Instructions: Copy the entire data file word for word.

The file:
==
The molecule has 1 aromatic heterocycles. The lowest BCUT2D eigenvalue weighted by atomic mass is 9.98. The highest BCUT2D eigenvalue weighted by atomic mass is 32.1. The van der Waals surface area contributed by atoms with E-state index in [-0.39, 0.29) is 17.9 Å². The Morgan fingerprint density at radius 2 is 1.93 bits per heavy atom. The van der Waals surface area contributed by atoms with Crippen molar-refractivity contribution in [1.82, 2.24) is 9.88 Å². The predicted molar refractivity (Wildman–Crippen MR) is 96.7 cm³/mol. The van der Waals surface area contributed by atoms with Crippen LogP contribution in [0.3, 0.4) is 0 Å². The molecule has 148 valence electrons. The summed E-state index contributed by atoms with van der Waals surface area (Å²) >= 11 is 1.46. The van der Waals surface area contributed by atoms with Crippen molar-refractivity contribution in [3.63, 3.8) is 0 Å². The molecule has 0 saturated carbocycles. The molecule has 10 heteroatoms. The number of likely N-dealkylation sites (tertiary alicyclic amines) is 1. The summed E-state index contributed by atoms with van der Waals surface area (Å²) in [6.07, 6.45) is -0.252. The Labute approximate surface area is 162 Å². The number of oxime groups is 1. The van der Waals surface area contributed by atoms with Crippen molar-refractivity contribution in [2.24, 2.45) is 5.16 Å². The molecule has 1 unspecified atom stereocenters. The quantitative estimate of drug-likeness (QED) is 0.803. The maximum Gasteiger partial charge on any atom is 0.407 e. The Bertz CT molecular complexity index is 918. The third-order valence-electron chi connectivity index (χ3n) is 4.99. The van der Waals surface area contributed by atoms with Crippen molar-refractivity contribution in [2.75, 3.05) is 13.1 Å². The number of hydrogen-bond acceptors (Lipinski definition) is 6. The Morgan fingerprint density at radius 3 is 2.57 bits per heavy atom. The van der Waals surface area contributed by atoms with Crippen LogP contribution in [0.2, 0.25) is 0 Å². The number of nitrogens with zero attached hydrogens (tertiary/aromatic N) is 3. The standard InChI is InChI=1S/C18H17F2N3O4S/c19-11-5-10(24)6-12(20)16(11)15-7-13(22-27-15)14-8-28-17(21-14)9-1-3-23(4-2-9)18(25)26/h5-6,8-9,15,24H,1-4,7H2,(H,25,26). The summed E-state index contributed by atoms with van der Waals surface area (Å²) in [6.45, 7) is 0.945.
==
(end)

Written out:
The molecule has 1 aromatic heterocycles. The lowest BCUT2D eigenvalue weighted by atomic mass is 9.98. The highest BCUT2D eigenvalue weighted by atomic mass is 32.1. The van der Waals surface area contributed by atoms with E-state index in [-0.39, 0.29) is 17.9 Å². The Morgan fingerprint density at radius 2 is 1.93 bits per heavy atom. The van der Waals surface area contributed by atoms with Crippen molar-refractivity contribution in [1.82, 2.24) is 9.88 Å². The predicted molar refractivity (Wildman–Crippen MR) is 96.7 cm³/mol. The van der Waals surface area contributed by atoms with Crippen LogP contribution in [0.3, 0.4) is 0 Å². The molecule has 148 valence electrons. The summed E-state index contributed by atoms with van der Waals surface area (Å²) >= 11 is 1.46. The van der Waals surface area contributed by atoms with Crippen molar-refractivity contribution in [3.63, 3.8) is 0 Å². The molecule has 0 saturated carbocycles. The molecule has 10 heteroatoms. The number of likely N-dealkylation sites (tertiary alicyclic amines) is 1. The summed E-state index contributed by atoms with van der Waals surface area (Å²) in [6.07, 6.45) is -0.252. The Labute approximate surface area is 162 Å². The number of oxime groups is 1. The van der Waals surface area contributed by atoms with Crippen molar-refractivity contribution in [2.24, 2.45) is 5.16 Å². The molecule has 1 unspecified atom stereocenters. The quantitative estimate of drug-likeness (QED) is 0.803. The maximum Gasteiger partial charge on any atom is 0.407 e. The Bertz CT molecular complexity index is 918. The third-order valence-electron chi connectivity index (χ3n) is 4.99. The van der Waals surface area contributed by atoms with Crippen molar-refractivity contribution in [2.75, 3.05) is 13.1 Å². The number of hydrogen-bond acceptors (Lipinski definition) is 6. The Morgan fingerprint density at radius 3 is 2.57 bits per heavy atom. The van der Waals surface area contributed by atoms with Crippen LogP contribution in [0.2, 0.25) is 0 Å². The number of nitrogens with zero attached hydrogens (tertiary/aromatic N) is 3. The standard InChI is InChI=1S/C18H17F2N3O4S/c19-11-5-10(24)6-12(20)16(11)15-7-13(22-27-15)14-8-28-17(21-14)9-1-3-23(4-2-9)18(25)26/h5-6,8-9,15,24H,1-4,7H2,(H,25,26). The summed E-state index contributed by atoms with van der Waals surface area (Å²) in [6.45, 7) is 0.945.